Let me start off by saying I do not have a problem. Each person is entitled to his or her own tastes and habits, as long as it isn't hurting others. I like weed. I have always liked weed. And my preference for weed does not significantly impact others.
Weed, I see, is not everyone's cup of peyote tea. I live in a progressive community, but people seem to make a concerted effort to keep weed away from their yards--both front and back. I know it is important to keep up appearances, but are these townfolk too repressed to see a thing of beauty when it is right under their noses? And I don't mean their proverbial noses. My leafy 'burb is very much a stop-and-smell-the-roses type of place, but in public, they turn their noses up at weed. Many score the desired result by hiring others so as to keep their own hands clean. What they grow privately behind closed doors, I do not know.
Let me further explain myself. I grew up thinking Dandelions were the most beautiful flowers in the world. The feathery yellow petals, that yielded to a magical grey fuzz in the flower's waning days. How fun is it to blow the puff into the wind? Totally worth the ensuing allergy attack. My second favorite flower was the Buttercup. A multiitasking growth if I ever saw one. Cheerful to look at, and an organic face paint, to boot. If you have never rubbed a Buttercup on your chin to make a sunny stain, you simply must the next chance you get.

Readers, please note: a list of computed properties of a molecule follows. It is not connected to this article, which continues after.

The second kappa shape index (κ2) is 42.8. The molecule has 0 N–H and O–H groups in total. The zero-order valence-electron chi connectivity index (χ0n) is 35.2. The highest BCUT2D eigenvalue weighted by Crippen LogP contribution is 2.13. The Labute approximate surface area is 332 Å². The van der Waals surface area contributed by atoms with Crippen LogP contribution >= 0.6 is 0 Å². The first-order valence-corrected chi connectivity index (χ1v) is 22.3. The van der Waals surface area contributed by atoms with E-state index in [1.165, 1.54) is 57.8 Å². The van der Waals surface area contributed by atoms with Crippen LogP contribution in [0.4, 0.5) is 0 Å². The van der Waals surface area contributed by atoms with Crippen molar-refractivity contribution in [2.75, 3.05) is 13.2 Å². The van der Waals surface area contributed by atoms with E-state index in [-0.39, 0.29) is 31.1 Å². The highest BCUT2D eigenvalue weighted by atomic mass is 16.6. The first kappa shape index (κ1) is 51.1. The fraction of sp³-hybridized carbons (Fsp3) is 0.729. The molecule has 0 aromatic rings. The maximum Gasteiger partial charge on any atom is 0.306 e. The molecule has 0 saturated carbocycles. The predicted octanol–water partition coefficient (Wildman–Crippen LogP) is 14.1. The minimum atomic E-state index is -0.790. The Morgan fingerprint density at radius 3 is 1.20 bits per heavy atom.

So imagine my surprise--horror, actually--when my horticultural tastes were mocked for being pedestrian. Dandelions and Buttercups are not flowers, I was told years ago by an excitable know-it-all, they are weeds. After an initial period of shock, and a quick Kubler-Ross cycle (sorry, I don't know how to do an umlat on my Mac keyboard), my reaction was, "Says who?" Seriously, who decides which fauna are horticulturally acceptable and which need to literally be weeded from existence? Are they the same people who give roses those sappy names? I have seen entire gardens of people who have paid dearly to have a wide assortment of unattractively scrawny and thorny "drought-tolerant" plants flown in from far-flung places. We have exotic "ground cover" that was chosen by an unbearably pretentious British landscape architect that I find so viscerally annoying that I yank it from the ground whenever I have had a bad day (Note: Our garden usually is bereft of ground cover. I have a lot of bad days.).
Well, friends, neighbors, and those checking out my lawn on Google Earth, I will continue to derive pleasure and calm from weed. I know some will take a NIMBY (or NIMFY) attitude. But I think my friends of neighbors with a more liberal bent (and, thankfully, that makes up approximately 98 percent of my neighborhood), will tolerate my penchant for weed. Perhaps they, too, see the beauty in an elegant Dandelion. Shakespeare, the artsy liberal bard himself, knew that it doesn't matter what you call something, its intrinsic sublimity will shine through. I bet he was a fan of the lovely, delicate Buttercup, knowing that which we call a weed by any other name would be as sweet.